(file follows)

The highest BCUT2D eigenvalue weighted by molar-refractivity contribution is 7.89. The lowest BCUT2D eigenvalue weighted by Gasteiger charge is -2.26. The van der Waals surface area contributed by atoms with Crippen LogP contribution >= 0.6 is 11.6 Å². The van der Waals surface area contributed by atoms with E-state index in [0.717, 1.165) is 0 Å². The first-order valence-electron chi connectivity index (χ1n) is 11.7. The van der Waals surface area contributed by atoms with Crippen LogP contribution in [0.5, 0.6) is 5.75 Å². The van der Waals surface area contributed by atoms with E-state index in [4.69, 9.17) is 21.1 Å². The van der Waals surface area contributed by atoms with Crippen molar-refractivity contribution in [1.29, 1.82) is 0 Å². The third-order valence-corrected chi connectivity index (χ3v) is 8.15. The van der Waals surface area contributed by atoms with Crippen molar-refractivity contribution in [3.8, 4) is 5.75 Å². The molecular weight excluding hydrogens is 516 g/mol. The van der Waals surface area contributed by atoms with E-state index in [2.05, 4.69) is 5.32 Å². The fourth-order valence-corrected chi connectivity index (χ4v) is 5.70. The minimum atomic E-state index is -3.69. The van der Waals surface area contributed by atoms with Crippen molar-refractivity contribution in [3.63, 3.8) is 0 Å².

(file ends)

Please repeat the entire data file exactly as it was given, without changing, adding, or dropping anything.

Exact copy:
The highest BCUT2D eigenvalue weighted by molar-refractivity contribution is 7.89. The lowest BCUT2D eigenvalue weighted by Gasteiger charge is -2.26. The van der Waals surface area contributed by atoms with Crippen LogP contribution >= 0.6 is 11.6 Å². The van der Waals surface area contributed by atoms with E-state index in [0.717, 1.165) is 0 Å². The first-order valence-electron chi connectivity index (χ1n) is 11.7. The van der Waals surface area contributed by atoms with Crippen LogP contribution in [0.5, 0.6) is 5.75 Å². The van der Waals surface area contributed by atoms with E-state index in [4.69, 9.17) is 21.1 Å². The van der Waals surface area contributed by atoms with Crippen molar-refractivity contribution in [1.29, 1.82) is 0 Å². The third-order valence-corrected chi connectivity index (χ3v) is 8.15. The van der Waals surface area contributed by atoms with Crippen molar-refractivity contribution in [3.8, 4) is 5.75 Å². The molecular weight excluding hydrogens is 516 g/mol. The van der Waals surface area contributed by atoms with E-state index in [2.05, 4.69) is 5.32 Å². The fourth-order valence-corrected chi connectivity index (χ4v) is 5.70. The minimum atomic E-state index is -3.69. The van der Waals surface area contributed by atoms with Crippen molar-refractivity contribution in [3.63, 3.8) is 0 Å².